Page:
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Novell Still Runs Windows 191

Posted by Zonk
from the slow-going dept.
daria42 writes "Despite Novell's internal migration to Suse and OpenOffice.org, the company admitted today that up to 3000 of its 5000 workers still had dual-boot installations with Microsoft Windows. These users are likely to be migrated to pure Linux boot systems in the next year or so." From the article: "Hovsepian's remarks indicate Novell will have at most a few months' experience as a complete Linux and open source desktop shop behind it when, according to the vendor's predictions, the software starts taking off in the mainstream." Update: 04/11 13:25 GMT by J : At the closing OSCON session, August 5, 2005, Miguel de Icaza talked about Novell's progress. My notes read: "novell's moving 5500 employees from windows to linux. first stage, office->openoffice, is complete. second stage, windows->linux, is 50% complete, proj. 80% by Nov."
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Novell Still Runs Windows

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  • by DataPath (1111) on Tuesday April 11, 2006 @08:51AM (#15104891)
    Windows will probably never completely go away, or at least not for a very long time, since they do still develop products for windows.
  • by metricmusic (766303) on Tuesday April 11, 2006 @08:54AM (#15104907) Homepage Journal
    Novell's shift from Windows and Office to open source software was first begun in March 2004, while microsoft's honey pot was only released on the 3rd of this year?
  • Re:I call bull (Score:2, Insightful)

    by Rekolitus (899752) on Tuesday April 11, 2006 @09:01AM (#15104941)
    However, Linux is closer to desktop readiness this year than ever before.
  • by CastrTroy (595695) on Tuesday April 11, 2006 @09:07AM (#15104974) Homepage
    The only reason that Linux isn't viable on the desktop is because Microsoft locks people into their proprietary standards. If you have a bunch of documents in MS Office, or you exchange documents with those who use MS Office, then you can't really get rid of it. You can't expect OO.o to be 100% compatible because they had to reverse engineer the file format, and there's no way to get it right. Microsoft can't even stay compatible with itself across versions, how is OO.o supposed to get it right? Same thing goes for many other things locking people in, like Exchange to name one. The software on Linux is great, and would be a lot better if we didn't have to spend half our time reverse engineering Microsoft's file formats, and implementing proprietary extentsions that Microsoft has wedged into the few standards it chooses to even recognize.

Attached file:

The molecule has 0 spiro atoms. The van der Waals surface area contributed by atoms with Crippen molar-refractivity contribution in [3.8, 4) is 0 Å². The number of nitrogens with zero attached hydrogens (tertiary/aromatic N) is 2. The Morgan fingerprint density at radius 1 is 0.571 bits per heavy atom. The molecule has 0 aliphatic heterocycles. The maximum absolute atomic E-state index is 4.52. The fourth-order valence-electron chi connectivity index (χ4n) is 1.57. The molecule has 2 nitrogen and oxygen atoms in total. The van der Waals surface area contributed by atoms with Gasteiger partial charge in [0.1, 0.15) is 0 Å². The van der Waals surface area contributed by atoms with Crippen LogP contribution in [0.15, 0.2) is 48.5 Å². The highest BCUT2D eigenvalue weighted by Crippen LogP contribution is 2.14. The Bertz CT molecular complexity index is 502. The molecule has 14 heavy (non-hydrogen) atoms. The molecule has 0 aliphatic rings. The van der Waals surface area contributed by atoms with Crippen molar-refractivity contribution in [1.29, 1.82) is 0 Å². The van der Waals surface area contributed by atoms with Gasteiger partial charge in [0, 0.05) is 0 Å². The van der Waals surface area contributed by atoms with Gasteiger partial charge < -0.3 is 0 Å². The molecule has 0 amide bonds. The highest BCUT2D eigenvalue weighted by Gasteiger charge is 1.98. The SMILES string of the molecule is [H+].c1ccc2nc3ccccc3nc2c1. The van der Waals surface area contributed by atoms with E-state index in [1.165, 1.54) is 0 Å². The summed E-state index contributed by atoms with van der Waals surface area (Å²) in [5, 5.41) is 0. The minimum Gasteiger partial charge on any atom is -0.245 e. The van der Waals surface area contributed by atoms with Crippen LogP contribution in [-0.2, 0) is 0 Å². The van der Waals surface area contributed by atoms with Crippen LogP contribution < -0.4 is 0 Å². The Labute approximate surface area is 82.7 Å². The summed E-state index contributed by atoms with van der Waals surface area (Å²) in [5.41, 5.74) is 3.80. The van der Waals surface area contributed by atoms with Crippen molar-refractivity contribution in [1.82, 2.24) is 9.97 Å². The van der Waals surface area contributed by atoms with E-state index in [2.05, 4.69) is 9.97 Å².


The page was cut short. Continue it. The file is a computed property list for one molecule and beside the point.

• by Anonymous Coward on Tuesday April 11, 2006 @09:08AM (#15104975)
    *nix has been managable across a network longer than Windows has even known what a network is. *nix was designed with the network in mind...
  • I call meta (Score:5, Insightful)

    by hey! (33014) on Tuesday April 11, 2006 @09:12AM (#15104993) Homepage Journal
    Face facts folks, Linux still isn't ready for the desktop, and Novell, despite their loads of marketing, knows it.

    If Linux isn't ready for the desktop, there's no such thing as "ready for the desktop". I see absolutely NO criteria of "desktop readiness" that (a)applies to Windows, (b) doesn't apply to Linux and (c) is an attribute solely of the operating system.